The morning after Thanksgiving our house was once again filled with the smell of cooking turkey. But this time it was because we were boiling the carcass remains from the previous day’s feast. The bones are placed in the garbage once the broth is complete, but we pour the bone broth with chunks of meat in canning jars for reheating and pouring over the kibble of our working livestock guardian dogs on cold winter mornings.

Bones from a beef roast, leg of lamb, or leftover bird carcass all provide for delicious bone broth that can be used to make soup, but we like providing a nutrition boost for hard-working dogs and females raising pups.

livestock guardian dogs

On Thanksgiving we got the turkey in the oven before daylight and proceeded to outside chores at the first welcoming rays of light. The sheep were still on their bedground with their dogs, so we went across the ranch to check our game cameras, a vital part of our wolf monitoring program.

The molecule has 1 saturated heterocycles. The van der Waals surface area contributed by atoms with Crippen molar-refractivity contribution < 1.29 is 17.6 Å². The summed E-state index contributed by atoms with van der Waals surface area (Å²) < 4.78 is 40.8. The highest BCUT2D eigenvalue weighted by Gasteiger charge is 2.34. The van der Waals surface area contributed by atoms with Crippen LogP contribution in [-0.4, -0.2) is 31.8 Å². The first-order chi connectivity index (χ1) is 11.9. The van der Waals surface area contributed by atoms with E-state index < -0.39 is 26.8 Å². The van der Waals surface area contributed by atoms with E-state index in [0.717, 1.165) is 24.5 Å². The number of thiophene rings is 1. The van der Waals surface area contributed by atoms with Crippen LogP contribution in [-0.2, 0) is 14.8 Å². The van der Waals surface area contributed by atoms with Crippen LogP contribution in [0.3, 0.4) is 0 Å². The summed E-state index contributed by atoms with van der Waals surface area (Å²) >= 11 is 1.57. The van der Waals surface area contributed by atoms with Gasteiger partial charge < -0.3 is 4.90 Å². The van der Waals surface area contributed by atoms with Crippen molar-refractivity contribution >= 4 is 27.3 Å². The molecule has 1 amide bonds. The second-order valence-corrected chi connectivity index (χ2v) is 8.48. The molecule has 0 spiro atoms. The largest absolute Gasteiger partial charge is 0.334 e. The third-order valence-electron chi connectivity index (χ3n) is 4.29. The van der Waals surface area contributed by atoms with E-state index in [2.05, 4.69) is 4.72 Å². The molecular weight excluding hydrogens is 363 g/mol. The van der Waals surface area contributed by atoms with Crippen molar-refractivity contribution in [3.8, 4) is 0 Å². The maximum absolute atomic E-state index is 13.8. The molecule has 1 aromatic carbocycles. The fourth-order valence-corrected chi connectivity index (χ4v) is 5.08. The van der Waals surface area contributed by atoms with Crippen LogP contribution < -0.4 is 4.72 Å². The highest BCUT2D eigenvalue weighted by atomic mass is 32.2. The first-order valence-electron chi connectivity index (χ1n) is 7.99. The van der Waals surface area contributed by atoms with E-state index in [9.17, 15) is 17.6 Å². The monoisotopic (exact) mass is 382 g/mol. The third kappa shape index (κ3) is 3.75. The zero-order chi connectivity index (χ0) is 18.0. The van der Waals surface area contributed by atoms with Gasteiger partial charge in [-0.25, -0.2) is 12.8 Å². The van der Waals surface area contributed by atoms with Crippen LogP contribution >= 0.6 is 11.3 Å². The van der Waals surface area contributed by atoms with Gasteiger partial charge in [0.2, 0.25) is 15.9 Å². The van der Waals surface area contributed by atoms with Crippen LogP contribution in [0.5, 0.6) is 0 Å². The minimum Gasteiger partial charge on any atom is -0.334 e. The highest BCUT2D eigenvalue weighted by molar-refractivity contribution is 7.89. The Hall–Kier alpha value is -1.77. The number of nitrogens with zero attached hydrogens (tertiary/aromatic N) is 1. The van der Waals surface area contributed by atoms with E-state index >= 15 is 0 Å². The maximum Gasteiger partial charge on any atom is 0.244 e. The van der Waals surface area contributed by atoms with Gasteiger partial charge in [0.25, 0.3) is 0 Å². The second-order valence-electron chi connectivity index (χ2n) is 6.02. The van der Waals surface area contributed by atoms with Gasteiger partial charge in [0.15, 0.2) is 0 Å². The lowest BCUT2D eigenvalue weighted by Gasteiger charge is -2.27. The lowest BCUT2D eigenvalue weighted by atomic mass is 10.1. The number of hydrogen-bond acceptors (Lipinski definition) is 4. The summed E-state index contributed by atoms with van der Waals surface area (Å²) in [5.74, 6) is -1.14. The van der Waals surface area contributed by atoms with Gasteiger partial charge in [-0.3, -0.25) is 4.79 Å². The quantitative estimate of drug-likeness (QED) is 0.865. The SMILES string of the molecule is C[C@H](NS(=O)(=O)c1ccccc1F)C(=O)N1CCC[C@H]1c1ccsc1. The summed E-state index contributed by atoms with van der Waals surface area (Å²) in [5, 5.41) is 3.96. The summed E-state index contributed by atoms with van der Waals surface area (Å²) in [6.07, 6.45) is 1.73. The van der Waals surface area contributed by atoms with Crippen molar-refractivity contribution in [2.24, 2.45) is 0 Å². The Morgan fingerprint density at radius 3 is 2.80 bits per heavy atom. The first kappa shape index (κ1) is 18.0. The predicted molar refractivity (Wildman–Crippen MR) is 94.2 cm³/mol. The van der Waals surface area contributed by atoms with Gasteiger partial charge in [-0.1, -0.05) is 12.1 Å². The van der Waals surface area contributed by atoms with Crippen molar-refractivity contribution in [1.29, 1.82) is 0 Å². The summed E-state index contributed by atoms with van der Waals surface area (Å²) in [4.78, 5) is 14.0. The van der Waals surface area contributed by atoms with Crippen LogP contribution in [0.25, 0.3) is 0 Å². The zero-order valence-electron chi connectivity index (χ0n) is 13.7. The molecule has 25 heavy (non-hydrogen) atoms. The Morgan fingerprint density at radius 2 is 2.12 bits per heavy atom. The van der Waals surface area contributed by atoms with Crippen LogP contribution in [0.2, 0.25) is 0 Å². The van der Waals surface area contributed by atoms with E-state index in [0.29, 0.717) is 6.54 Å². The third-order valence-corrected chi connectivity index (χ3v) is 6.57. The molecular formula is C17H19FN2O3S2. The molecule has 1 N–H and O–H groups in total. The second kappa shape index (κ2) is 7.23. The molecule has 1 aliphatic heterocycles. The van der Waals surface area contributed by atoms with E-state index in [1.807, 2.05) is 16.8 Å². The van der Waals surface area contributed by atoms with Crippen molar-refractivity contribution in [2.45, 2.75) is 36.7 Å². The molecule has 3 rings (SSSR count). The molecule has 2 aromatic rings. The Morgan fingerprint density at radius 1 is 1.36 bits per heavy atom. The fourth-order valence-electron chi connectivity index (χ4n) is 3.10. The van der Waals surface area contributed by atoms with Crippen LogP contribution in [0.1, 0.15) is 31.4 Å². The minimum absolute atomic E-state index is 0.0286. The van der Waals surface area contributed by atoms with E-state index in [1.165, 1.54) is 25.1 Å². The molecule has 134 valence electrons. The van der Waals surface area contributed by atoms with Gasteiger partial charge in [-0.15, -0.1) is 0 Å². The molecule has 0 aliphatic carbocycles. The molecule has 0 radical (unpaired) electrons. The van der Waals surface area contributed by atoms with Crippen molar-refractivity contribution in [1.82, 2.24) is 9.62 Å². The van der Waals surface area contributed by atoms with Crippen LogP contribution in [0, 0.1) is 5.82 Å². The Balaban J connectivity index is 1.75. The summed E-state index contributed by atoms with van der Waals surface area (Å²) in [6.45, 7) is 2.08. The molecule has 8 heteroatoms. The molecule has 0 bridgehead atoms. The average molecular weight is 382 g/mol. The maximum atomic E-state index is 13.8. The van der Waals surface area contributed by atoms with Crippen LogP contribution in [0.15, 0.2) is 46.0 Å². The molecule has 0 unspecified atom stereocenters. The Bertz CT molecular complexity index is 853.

Fresh wolf tracks in new snow confirmed that wolves had paid an early-morning visit to our sheep range – their third nocturnal visit in a week. A resident female wolf that we helped radio collar a year ago has mostly kept to herself, but after we eliminated her mate a few months ago, she’s brought in another large male to the ranch, and their excursions are becoming more frequent. This male wolf’s track is large and distinct, and I suspect it’s the elusive male we had trouble with last fall and winter.

After we lost our two top guardian dogs, the male had become emboldened, and as I checked the cameras every morning, I would find his tracks atop my boot prints from the day before. As I tracked the wolf, he tracked me, marking and tearing up the ground where I walked, and he began coming to the rocks behind the house. He avoided the cameras, approaching them from behind, until one night in a fit of rage last November he attacked a camera, taking 85 selfies in the process.